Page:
The distances from Galveston to either San Francisco or New York are about 1600 miles. Although his rightful rank was high, which gave him the right to consecrate his own chapel including the right to wear a miter and carry a staff, he lived his life in Galveston as a meager monk, teacher, and pastoral priest. The Church congregation never paid Fr. Theoclitos, because he received his pay directly from the Tsar (1500 rubels a month and 500 rubels as expenses; about $120 total, at that time) until Fr. Theoclitos passed away in 1916, a year and a half before Tsar Nicholas II and his Family were murdered.
The Trustees of The Existing Congregation Board (Chris Vucovich, Chris Chuoke, Athurs Menutis and Mitchael Mihaloudski) formally received their State Corporation Papers on January 13, 1895 and subsequently purchased a 43’ wide x 120’ deep property that is at 4107 Avenue L, Galveston, Texas on December 15, 1895. They started to build a rectangular wood frame Orthodox styled church, and when Fr. Theoclitos arrived, in January of 1896, he directed the finishing of the Church. The congregation was astonished to be blessed with an archimandrite and a deacon, not just a priest, and best of all he was a linguist.
In Galveston, all properties faced either Northwest or Southeast, so they had chosen property that left the Church unusually facing Southeast. And, although the Icon of Saint Nicholas was placed in the iconostasis to honor Tsar Nicholas II as the Patron of the Church; it was Fr. Theoclitos’ decision to use the name SS. Constantine and Helen Church, because the congregation that started on its own should be remembered. Bishop Nicholas was invited and he accepted; and the consecration of our church occurred on June 3, 1896, the feast day of S.S. Constantine and Helen. Fr. Theoclitos’ decision on the name of the Church, was not unusual with him. He was known to have baptized children with names other than their parents had asked for. But his guidance and decisions were always accepted by his congregation. He had services in the Slavonic, Greek, and Arabic languages.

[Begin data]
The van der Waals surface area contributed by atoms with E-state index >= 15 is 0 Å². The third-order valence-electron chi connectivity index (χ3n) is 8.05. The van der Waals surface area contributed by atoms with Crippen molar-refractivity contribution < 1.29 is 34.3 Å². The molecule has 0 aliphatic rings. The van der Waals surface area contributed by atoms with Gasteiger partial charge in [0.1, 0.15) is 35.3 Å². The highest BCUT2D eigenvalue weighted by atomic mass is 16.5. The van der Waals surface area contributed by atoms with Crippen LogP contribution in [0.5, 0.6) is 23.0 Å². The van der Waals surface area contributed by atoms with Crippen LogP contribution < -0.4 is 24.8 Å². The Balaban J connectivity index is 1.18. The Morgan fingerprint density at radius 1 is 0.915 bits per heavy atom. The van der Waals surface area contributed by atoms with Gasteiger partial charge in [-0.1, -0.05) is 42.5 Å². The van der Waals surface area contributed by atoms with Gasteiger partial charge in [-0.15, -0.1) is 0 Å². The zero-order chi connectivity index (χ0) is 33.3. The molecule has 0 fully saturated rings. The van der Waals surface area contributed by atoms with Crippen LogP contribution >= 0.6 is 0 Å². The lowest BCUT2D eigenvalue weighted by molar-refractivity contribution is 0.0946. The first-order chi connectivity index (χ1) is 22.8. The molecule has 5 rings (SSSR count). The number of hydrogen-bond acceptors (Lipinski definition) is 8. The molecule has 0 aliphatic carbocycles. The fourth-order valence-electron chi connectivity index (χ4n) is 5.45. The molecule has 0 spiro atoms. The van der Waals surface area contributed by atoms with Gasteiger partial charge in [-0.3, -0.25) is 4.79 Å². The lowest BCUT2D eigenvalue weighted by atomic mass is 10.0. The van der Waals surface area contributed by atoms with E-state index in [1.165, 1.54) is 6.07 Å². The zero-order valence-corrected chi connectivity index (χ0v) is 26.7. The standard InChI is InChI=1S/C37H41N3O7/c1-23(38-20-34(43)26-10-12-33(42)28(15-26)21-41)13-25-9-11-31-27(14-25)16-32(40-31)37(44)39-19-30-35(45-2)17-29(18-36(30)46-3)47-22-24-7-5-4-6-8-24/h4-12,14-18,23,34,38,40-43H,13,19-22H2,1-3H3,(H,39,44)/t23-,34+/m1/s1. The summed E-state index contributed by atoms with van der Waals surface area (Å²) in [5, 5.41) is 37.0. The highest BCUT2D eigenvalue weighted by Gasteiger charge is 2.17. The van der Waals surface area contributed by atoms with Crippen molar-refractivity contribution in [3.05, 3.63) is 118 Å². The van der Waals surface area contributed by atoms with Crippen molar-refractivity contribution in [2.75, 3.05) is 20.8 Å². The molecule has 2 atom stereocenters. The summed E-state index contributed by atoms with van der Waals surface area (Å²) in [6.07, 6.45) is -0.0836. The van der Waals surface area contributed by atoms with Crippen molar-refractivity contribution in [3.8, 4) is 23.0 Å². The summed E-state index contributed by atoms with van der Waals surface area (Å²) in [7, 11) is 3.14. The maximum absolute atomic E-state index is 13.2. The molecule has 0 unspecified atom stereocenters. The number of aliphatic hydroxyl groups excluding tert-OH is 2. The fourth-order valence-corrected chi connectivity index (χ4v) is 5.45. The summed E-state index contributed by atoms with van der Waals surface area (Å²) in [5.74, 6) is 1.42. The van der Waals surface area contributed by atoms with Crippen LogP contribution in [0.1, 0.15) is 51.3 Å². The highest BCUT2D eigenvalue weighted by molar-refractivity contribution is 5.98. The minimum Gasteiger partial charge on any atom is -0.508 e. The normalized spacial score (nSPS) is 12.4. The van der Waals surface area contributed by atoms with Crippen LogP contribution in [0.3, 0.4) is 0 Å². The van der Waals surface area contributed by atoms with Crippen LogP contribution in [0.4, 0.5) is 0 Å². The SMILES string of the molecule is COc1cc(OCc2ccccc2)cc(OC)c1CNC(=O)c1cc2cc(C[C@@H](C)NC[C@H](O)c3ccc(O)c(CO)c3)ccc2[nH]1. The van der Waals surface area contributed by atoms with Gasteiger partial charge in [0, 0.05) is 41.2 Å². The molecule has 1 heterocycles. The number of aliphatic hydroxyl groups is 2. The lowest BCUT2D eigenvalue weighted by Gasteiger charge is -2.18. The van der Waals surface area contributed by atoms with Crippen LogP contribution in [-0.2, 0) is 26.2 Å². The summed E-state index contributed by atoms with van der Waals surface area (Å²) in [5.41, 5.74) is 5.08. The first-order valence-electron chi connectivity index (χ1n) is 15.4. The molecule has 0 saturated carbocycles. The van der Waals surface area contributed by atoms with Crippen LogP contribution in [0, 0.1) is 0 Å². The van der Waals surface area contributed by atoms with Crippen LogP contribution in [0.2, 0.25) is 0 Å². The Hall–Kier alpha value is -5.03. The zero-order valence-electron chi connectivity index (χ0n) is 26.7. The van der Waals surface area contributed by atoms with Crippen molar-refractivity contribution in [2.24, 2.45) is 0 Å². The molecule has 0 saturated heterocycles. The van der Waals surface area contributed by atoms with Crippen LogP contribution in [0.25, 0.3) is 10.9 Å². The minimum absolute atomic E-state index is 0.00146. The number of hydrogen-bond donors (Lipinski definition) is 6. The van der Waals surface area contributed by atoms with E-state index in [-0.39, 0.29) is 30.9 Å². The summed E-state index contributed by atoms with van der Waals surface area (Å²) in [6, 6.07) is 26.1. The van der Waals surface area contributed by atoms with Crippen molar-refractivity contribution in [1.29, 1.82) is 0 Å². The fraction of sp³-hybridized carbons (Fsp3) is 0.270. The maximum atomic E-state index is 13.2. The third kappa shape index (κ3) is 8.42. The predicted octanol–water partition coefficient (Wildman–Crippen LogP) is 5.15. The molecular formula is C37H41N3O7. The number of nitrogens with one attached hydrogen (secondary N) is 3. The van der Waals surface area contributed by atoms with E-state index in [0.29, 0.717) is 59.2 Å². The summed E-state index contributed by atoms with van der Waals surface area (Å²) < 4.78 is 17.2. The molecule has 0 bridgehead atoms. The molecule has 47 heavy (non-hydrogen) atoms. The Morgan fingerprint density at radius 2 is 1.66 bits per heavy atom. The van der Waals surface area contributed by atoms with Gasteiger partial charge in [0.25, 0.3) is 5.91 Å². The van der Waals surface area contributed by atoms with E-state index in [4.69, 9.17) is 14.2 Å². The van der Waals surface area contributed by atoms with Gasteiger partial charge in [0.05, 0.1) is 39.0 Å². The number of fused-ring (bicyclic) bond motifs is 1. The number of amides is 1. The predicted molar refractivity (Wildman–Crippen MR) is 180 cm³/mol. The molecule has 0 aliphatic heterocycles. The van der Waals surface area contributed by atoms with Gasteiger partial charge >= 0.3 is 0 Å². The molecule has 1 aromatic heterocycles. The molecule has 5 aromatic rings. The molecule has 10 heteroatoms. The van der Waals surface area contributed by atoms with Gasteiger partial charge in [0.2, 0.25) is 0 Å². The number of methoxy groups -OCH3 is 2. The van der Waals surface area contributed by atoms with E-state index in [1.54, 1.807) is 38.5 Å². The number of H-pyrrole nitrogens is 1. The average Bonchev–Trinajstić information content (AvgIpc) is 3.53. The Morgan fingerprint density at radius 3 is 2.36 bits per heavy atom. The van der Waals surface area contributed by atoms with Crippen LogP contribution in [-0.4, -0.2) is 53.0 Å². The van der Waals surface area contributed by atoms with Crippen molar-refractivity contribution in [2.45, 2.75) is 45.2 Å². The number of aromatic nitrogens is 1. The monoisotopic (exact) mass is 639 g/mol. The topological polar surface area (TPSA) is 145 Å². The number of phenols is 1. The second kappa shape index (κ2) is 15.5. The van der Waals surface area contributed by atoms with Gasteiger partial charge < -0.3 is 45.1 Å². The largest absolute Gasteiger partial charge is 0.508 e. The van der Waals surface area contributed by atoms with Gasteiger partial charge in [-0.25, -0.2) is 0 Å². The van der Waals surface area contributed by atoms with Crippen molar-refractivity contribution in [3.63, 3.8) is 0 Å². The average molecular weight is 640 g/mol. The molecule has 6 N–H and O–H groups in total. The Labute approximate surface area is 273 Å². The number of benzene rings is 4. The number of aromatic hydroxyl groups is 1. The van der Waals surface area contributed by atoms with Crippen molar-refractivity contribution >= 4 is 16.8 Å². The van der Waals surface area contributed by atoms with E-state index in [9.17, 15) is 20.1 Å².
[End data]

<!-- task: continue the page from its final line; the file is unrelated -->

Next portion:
In 1897, Fr. Theoclitos purchased a 36 plot track in the Lake View Cemetery as a gift to his Congregation. He buried his flock in the next consecutive plot, without regard to couples or children or any relationship, because he saw them as one congregational family.
Missionary Activity and Continued Ministry in Galveston
In early 1897, Bishop Nicholas replaced Deacon Grepashewsky with a young Russian monk, Fr. Mikhail Kurdinovski to allow Arch. Fr. Theoclitos time to travel and invited Arch. Fr. Theoclitos to San Francisco to speak in the Greek language on the mounting losses of the Cretan insurgents in their revolution against Ottoman rule. Bishop Nicholas had to be acutely aware that his Archimandrite was the highest ranking Greek born clergyman in America. While in route, we know that he also served liturgy again in Oklahoma; and in Denver, Colorado. After his sermon in San Francisco he was asked to travel with Fr. (later, Archimandrite) Sebastian Dabovich (currently being considered for canonization as a saint), to Portland, Oregon and Seattle, Washington, where they served liturgy in Slavonic, Greek and Arabic in both cities. He again traveled to San Francisco in 1898, to participate in the installation of Bishop Tikhon (Belavin), as the new Bishop (canonized a saint by the Russia Orthodox Church in 1989), replacing Bishop Nicholas of the Aleutians and Alaska (diocesan name was changed in 1900 to Diocese of the Aleutians and North America). Although little is known about it, Bishop Tikhon visited the Galveston parish in 1899, for the first of two visits.
It’s known that Fr. Theoclitos traveled extensively on the gulf coast going as far east as Mobile, Alabama, as far south as Corpus Christi, Texas, and into the interior north to Ft. Worth, San Antonio, San Angelo and Austin Texas, performing marriages and baptisms and serving liturgy whereever he found Orthodox Christians. In 1897, The Wiemar, Texas newspaper had an article about him; where he borrowed the local Catholic Church in LaGrange, Texas to perform the wedding of a greek couple. The writer posted the short article that follows:
- Weimar Mercury, 29 Jan 1898
- LaGrange, Tex., Jan. 25, --Married today, Mr, Abraham John to Miss Zeche Nemer, both Greek, at the Catholic Church by Rev. Theoclitos (Archimandrite of the Orthodox Church), Galveston, Tex. A very large crowd attended the ceremonies, which were “somewhat of a novelty”, no such ceremonies having ever been performed here.